The main difference between you and your camera concerning images is that you have a brain. That one changes the colors you precieve selectively according to what you know a priory about objects and their colors. The camera, even if it's a superior brand like yours
, laks a brain so it has to have some notion about the color of the light involved in order to set the colors it renders. For that it has the presets like daylight , tungsten and so on, or the auto option in which it tries to mimic your brain and figure out the colors by himself. This works not bad in simple situations but in scenes with lights of different types it doesn't do very well. imagine a sheet of white paper that you see indoors under tungsten bulbs. Its real color is on the yellow side but you see it white because you know it's white. You have to tell your camera that it's tungsten light and it will adjust the colors so the sheet of paper will be white. Now in the same scene place fluorescent light too and another sheet of white paper under it. Now you have two types of lighting so the paper lit by tungsten is on e yellow side and the one lit by the fluorescent is on the blue/green side. Your brain knows that both sheets are white and you'll se them approximatively the same bt the camera will balance for one light or the other and the colors of the sheets will be quite different. In these situations there are not many options to correct the colors in camera and post production could be a pain. One solution, but not perfect mind you, is to use custom WB. The principle is simple. Place a white or calibrated18% gray card under the light of your scene and take shot of it, taking care not to obstruct the ligt and to fill the frame with it. Now, in the more primitive cameras like Canon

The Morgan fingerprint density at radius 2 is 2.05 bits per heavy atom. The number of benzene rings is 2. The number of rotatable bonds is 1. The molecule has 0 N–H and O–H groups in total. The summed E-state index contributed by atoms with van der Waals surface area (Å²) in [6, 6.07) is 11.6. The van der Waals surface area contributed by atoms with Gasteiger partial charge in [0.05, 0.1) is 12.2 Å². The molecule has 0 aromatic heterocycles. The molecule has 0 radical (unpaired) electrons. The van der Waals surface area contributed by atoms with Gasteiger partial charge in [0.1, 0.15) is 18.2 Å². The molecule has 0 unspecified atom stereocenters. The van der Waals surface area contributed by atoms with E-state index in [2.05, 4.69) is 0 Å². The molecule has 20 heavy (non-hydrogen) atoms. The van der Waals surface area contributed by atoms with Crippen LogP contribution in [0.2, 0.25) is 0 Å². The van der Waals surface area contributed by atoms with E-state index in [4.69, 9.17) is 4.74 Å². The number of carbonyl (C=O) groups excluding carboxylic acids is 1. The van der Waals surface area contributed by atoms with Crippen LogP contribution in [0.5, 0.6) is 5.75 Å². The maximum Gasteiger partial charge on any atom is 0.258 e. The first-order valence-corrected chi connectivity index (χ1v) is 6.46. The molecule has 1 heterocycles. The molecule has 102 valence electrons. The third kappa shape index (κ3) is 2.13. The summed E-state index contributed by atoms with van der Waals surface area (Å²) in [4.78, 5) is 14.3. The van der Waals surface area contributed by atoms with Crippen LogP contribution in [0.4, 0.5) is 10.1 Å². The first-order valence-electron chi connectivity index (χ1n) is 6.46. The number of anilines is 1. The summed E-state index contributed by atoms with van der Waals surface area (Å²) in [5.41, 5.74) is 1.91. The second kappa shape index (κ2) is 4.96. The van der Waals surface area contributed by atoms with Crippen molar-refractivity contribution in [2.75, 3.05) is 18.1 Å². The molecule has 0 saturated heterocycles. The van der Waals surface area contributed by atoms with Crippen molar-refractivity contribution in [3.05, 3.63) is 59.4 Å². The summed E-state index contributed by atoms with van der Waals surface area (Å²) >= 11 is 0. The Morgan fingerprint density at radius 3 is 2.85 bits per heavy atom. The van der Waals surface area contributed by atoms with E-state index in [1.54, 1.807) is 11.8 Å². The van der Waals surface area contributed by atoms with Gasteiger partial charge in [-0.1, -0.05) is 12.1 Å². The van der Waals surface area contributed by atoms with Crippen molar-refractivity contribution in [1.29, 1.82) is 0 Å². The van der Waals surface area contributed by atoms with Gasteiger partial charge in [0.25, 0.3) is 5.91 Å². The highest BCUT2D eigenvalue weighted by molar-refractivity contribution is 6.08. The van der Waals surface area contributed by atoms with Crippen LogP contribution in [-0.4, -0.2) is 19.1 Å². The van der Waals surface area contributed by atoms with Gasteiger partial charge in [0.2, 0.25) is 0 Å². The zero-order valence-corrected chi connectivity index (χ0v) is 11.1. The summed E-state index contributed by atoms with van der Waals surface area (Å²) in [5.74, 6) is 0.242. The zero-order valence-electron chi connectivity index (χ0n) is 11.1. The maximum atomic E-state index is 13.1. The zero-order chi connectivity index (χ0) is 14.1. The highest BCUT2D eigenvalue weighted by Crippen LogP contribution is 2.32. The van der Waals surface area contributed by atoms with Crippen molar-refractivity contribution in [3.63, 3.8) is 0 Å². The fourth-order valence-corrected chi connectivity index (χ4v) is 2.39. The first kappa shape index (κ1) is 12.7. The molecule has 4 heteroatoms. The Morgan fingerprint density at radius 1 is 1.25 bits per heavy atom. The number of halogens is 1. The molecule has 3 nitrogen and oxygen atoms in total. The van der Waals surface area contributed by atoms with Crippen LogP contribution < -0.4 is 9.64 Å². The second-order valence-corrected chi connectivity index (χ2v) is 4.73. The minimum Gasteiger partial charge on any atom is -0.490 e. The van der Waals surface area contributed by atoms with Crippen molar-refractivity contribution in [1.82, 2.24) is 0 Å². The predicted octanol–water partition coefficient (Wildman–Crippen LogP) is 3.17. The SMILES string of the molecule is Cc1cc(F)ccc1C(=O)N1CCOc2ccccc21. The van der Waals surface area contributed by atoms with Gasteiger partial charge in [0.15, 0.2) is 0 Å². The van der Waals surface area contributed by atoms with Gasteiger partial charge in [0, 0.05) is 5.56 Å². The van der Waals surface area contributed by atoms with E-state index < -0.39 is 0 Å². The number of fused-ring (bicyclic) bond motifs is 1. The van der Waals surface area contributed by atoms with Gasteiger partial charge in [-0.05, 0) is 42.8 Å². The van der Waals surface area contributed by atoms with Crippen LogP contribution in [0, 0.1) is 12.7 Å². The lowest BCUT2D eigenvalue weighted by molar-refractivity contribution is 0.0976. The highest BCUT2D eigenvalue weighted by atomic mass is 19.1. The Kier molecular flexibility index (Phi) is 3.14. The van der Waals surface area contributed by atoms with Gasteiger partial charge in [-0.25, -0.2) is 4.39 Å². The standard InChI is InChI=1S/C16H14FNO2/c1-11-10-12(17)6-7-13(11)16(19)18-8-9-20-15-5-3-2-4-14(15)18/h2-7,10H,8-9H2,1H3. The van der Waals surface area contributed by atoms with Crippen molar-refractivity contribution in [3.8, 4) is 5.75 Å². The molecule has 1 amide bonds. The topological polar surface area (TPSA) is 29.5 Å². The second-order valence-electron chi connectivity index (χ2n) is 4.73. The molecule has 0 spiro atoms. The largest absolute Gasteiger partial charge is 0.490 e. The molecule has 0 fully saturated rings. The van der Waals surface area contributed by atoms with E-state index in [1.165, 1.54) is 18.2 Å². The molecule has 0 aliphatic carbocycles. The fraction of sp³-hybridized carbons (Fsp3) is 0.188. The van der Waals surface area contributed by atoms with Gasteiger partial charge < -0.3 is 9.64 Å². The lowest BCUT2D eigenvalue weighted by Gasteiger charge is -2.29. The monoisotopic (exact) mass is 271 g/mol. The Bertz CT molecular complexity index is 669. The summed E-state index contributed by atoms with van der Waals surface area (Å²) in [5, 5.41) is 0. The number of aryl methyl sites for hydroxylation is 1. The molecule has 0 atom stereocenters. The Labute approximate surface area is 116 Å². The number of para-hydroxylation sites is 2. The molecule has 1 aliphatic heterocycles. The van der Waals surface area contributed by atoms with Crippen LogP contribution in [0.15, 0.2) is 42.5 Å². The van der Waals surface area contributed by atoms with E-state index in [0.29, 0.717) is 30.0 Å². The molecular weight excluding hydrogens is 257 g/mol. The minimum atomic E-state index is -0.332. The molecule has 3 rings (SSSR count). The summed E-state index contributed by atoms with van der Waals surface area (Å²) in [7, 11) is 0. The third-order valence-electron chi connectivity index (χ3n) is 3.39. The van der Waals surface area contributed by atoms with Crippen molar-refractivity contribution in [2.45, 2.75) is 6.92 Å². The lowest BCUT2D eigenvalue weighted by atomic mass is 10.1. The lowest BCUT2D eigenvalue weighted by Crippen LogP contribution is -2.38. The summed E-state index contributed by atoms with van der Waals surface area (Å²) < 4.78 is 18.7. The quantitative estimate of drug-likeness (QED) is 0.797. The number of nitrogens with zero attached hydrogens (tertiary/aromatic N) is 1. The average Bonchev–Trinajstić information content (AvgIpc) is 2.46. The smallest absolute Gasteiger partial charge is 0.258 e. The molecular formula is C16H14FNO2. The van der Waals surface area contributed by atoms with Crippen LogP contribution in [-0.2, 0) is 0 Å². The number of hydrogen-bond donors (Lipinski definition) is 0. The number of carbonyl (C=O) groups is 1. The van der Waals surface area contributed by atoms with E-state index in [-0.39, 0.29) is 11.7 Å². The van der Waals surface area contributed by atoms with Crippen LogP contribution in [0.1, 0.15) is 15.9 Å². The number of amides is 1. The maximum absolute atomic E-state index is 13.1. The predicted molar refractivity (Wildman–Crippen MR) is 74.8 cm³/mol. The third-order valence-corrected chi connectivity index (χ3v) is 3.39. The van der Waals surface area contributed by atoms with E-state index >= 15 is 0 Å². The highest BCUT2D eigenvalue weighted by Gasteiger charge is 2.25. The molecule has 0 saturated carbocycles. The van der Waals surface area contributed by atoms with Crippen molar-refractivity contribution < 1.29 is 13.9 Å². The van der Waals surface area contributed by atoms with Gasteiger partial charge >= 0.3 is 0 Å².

, you have in the menues the option of the CWB, where you are asked to select the reference image. Select the one with your card and then in camera select costum WB, and you can take the shot. Be aware that the reference image is good only for that specific scene and it may not be good for another point of view. Also if there are different types of lighting that do not iluminate the reference card, the colors won't be "right" for the whole scene. Much simpler is to shoot raw files and place a white or gray card in the scene for the reference shot ( some times it's not possible though) and then take the shot without it and in post production set the WB on the card and apply it too your shot. when using flash the situation is more complex if ambient light is of different kinds. You may choose to shut it down completely or place gels (filters ) on the flash in order to bring its light color to the color of the ambient light.
Canon PowerShot S100
Canon 50D , SIGMA 10-20 f3.5 ,Canon EF 24-105 L IS USM, Canon EF 100/2.8 macro Canon EF 50/1.4 ,Canon EF 85 f1.8,Canon EF-S17-85 4-5.6 Old Tamron 28-300 inherited from my Canon Rebel G film camera